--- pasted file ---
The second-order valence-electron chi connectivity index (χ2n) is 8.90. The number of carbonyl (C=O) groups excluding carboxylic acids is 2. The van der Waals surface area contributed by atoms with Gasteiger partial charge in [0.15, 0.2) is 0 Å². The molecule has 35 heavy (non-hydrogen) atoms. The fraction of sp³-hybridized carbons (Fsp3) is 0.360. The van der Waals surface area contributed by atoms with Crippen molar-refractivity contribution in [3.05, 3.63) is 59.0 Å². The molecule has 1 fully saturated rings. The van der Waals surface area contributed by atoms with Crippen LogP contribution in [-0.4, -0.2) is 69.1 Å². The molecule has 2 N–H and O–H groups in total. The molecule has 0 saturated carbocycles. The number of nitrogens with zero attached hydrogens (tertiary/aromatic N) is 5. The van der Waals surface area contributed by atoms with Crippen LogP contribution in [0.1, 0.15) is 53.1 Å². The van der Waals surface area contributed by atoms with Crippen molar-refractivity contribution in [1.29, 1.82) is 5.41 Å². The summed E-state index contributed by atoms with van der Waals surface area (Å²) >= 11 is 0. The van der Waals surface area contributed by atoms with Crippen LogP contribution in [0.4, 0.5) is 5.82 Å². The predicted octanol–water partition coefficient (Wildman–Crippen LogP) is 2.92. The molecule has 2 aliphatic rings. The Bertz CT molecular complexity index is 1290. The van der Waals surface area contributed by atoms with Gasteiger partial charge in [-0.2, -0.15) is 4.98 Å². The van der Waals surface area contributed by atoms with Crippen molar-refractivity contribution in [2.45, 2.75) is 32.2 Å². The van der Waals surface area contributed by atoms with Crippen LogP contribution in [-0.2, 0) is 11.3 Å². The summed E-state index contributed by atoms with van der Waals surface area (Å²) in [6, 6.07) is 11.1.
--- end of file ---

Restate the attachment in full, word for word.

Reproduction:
The second-order valence-electron chi connectivity index (χ2n) is 8.90. The number of carbonyl (C=O) groups excluding carboxylic acids is 2. The van der Waals surface area contributed by atoms with Gasteiger partial charge in [0.15, 0.2) is 0 Å². The molecule has 35 heavy (non-hydrogen) atoms. The fraction of sp³-hybridized carbons (Fsp3) is 0.360. The van der Waals surface area contributed by atoms with Crippen molar-refractivity contribution in [3.05, 3.63) is 59.0 Å². The molecule has 1 fully saturated rings. The van der Waals surface area contributed by atoms with Crippen LogP contribution in [-0.4, -0.2) is 69.1 Å². The molecule has 2 N–H and O–H groups in total. The molecule has 0 saturated carbocycles. The number of nitrogens with zero attached hydrogens (tertiary/aromatic N) is 5. The van der Waals surface area contributed by atoms with Crippen LogP contribution in [0.1, 0.15) is 53.1 Å². The van der Waals surface area contributed by atoms with Crippen molar-refractivity contribution in [1.29, 1.82) is 5.41 Å². The summed E-state index contributed by atoms with van der Waals surface area (Å²) >= 11 is 0. The van der Waals surface area contributed by atoms with Crippen LogP contribution in [0.4, 0.5) is 5.82 Å². The predicted octanol–water partition coefficient (Wildman–Crippen LogP) is 2.92. The molecule has 2 aliphatic rings. The Bertz CT molecular complexity index is 1290. The van der Waals surface area contributed by atoms with Gasteiger partial charge in [-0.2, -0.15) is 4.98 Å². The van der Waals surface area contributed by atoms with Crippen molar-refractivity contribution in [2.45, 2.75) is 32.2 Å². The van der Waals surface area contributed by atoms with Crippen LogP contribution in [-0.2, 0) is 11.3 Å². The summed E-state index contributed by atoms with van der Waals surface area (Å²) in [6, 6.07) is 11.1.